Monday, February 22

Top 30 / Best Indie Family Games on Nintendo Switch


[Last Updated: 2/22/21] With loads of content out there on Switch it can be difficult to find great games that are also family friendly. Here's my list of the 30 best titles that are ideal for playing with kids or should at least be fine to have them watch you play.

Moving Out [SMG Studio] - While the Overcooked series is famously (or is it infamously?) known to many fans of local multiplayer I’ll admit that I consider one of its weaknesses to be broad approachability. There are just enough mechanics and features in it that manage to frustrate more than they generally entertain that after the first few levels I struggled to keep my family and friends on board. Working with some ideas roughly in the same vein, and certainly sharing some aesthetic qualities on a general level, Moving Out can be challenging but I also consider it to be more fair and thus more likely to be fun with a larger audience. In it you and your friends will play as movers who must get all manner of furniture and knick knacks out of a house and onto your truck. No surprise, it quickly can get more complicated as you’ll need to work together to get larger and more awkward pieces out. The good news is that if you’re willing to perhaps forgo a bonus and offend your customers you can also have a ton of fun busting up the place in the process, breaking windows and disregarding best practices in the name of shaving off seconds. Throw in bonus objectives that range from mildly challenging to silly that vary from stage to stage, and while people could get a little more tense early on as everyone learned the ropes for the most part it was a room full of smiles as everyone locked into their niches and got things done. Highly recommended for approachable family fun!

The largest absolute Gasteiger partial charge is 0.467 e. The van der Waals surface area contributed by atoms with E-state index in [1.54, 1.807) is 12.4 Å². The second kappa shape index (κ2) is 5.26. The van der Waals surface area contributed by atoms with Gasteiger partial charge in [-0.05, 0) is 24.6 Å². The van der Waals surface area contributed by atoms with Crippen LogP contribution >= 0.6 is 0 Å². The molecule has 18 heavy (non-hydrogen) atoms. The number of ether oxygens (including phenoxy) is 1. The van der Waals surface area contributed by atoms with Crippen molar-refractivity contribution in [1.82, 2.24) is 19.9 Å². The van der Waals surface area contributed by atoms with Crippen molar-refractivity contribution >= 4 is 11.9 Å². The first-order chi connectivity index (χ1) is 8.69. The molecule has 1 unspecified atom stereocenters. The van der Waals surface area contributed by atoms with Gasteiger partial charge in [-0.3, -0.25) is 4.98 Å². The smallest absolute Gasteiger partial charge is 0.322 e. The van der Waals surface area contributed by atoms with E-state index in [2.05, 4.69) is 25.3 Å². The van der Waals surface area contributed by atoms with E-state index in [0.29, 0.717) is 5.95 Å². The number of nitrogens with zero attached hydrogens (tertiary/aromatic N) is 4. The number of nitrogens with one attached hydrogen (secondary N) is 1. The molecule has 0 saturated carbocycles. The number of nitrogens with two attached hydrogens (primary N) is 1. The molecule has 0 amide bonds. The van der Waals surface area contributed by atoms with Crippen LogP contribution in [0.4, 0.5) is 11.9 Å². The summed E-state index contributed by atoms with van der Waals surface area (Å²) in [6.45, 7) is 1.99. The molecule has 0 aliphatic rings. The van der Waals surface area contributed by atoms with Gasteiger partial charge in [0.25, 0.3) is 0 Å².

New Super Lucky’s Tale [Playful Corp] - For me New Super Lucky’s Tale marks a bit of an exciting time on the Switch, and as a fan of classic platforming. While there are many games that have aimed for hitting the mark of the likes of the classic Mario franchises like Super Mario 64 nothing has really proven up to the task. While some may consider it blasphemous I’m here to say this title has absolutely hit the mark, and done so with its own sense of humor and style rather than being derivative. Smart and varied level design, a mix of 2D and 3D platforming which are both very successful, and some nods that absolutely put a smile on my make for more than a handful of hours of family-friendly enjoyment.


Heave Ho [Le Cartel Studio] - While having played so many indie games on the Switch is interesting and exposes you to all sorts of takes on multiple genres one admitted downside is that it can also make you a bit jaded. When it comes to my family, who are often asked to partake in helping me evaluate multiplayer games, I’d say the rate of that happening is far more accelerated. Conceptually Heave Ho may be simple, working solo or with up to 3 friends to simply grab and swing your way from the start to the finish line without falling, hitting spikes, or meeting your splattery demise in some other way. However, there’s a certain charm to it that pretty well immediately made everyone laugh and have a good time. Even after repeatedly getting frustrated in certain spots, especially when trying to keep from dropping costume-unlocking coins that can up the challenge significantly at times, the fun cut through the difficulties for everyone. Solo does work, and is great for honing your skills, but the game is absolutely meant to be played with friends, the more the better. Overall, this may be the best and most accessible multiplayer co-op game on the system.